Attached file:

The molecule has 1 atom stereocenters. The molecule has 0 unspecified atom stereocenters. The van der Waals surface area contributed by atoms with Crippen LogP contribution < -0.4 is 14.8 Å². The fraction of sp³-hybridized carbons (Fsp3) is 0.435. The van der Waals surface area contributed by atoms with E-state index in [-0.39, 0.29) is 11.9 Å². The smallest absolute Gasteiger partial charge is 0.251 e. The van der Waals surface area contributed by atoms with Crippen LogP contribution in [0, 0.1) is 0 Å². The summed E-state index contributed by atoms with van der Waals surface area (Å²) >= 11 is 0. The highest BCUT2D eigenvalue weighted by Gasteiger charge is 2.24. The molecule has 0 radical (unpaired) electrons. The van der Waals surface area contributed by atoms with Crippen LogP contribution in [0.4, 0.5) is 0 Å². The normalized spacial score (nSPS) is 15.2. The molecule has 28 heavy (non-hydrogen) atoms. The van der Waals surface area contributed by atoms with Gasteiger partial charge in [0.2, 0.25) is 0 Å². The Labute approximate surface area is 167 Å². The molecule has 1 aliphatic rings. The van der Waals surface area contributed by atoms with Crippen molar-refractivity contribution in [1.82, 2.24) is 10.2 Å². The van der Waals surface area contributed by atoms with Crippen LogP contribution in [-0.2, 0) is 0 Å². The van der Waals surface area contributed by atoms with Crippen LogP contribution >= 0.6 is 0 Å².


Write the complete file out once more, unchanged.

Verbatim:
The molecule has 1 atom stereocenters. The molecule has 0 unspecified atom stereocenters. The van der Waals surface area contributed by atoms with Crippen LogP contribution < -0.4 is 14.8 Å². The fraction of sp³-hybridized carbons (Fsp3) is 0.435. The van der Waals surface area contributed by atoms with E-state index in [-0.39, 0.29) is 11.9 Å². The smallest absolute Gasteiger partial charge is 0.251 e. The van der Waals surface area contributed by atoms with Crippen LogP contribution in [0, 0.1) is 0 Å². The summed E-state index contributed by atoms with van der Waals surface area (Å²) >= 11 is 0. The highest BCUT2D eigenvalue weighted by Gasteiger charge is 2.24. The molecule has 0 radical (unpaired) electrons. The van der Waals surface area contributed by atoms with Crippen LogP contribution in [0.4, 0.5) is 0 Å². The normalized spacial score (nSPS) is 15.2. The molecule has 28 heavy (non-hydrogen) atoms. The van der Waals surface area contributed by atoms with Gasteiger partial charge in [0.2, 0.25) is 0 Å². The Labute approximate surface area is 167 Å². The molecule has 1 aliphatic rings. The van der Waals surface area contributed by atoms with Crippen molar-refractivity contribution in [1.82, 2.24) is 10.2 Å². The van der Waals surface area contributed by atoms with Crippen LogP contribution in [-0.2, 0) is 0 Å². The van der Waals surface area contributed by atoms with Crippen LogP contribution >= 0.6 is 0 Å².